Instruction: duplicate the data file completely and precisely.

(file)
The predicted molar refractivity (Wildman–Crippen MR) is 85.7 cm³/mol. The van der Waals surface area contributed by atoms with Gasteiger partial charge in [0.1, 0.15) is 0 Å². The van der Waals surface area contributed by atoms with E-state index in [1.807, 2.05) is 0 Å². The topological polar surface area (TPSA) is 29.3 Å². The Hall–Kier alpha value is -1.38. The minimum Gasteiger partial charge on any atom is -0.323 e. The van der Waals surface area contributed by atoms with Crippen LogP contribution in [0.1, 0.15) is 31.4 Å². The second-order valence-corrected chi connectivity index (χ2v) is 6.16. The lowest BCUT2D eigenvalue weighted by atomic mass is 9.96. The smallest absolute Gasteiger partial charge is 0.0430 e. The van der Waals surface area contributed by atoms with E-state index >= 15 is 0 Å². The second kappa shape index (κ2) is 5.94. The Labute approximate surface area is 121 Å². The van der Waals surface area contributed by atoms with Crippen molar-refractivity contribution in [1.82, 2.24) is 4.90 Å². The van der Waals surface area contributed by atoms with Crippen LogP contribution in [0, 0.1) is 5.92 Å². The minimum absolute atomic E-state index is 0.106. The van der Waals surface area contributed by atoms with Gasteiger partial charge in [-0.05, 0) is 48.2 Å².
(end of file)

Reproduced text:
The predicted molar refractivity (Wildman–Crippen MR) is 85.7 cm³/mol. The van der Waals surface area contributed by atoms with Gasteiger partial charge in [0.1, 0.15) is 0 Å². The van der Waals surface area contributed by atoms with E-state index in [1.807, 2.05) is 0 Å². The topological polar surface area (TPSA) is 29.3 Å². The Hall–Kier alpha value is -1.38. The minimum Gasteiger partial charge on any atom is -0.323 e. The van der Waals surface area contributed by atoms with Crippen LogP contribution in [0.1, 0.15) is 31.4 Å². The second-order valence-corrected chi connectivity index (χ2v) is 6.16. The lowest BCUT2D eigenvalue weighted by atomic mass is 9.96. The smallest absolute Gasteiger partial charge is 0.0430 e. The van der Waals surface area contributed by atoms with E-state index >= 15 is 0 Å². The second kappa shape index (κ2) is 5.94. The Labute approximate surface area is 121 Å². The van der Waals surface area contributed by atoms with Crippen molar-refractivity contribution in [1.82, 2.24) is 4.90 Å². The van der Waals surface area contributed by atoms with Crippen LogP contribution in [0, 0.1) is 5.92 Å². The minimum absolute atomic E-state index is 0.106. The van der Waals surface area contributed by atoms with Gasteiger partial charge in [-0.05, 0) is 48.2 Å².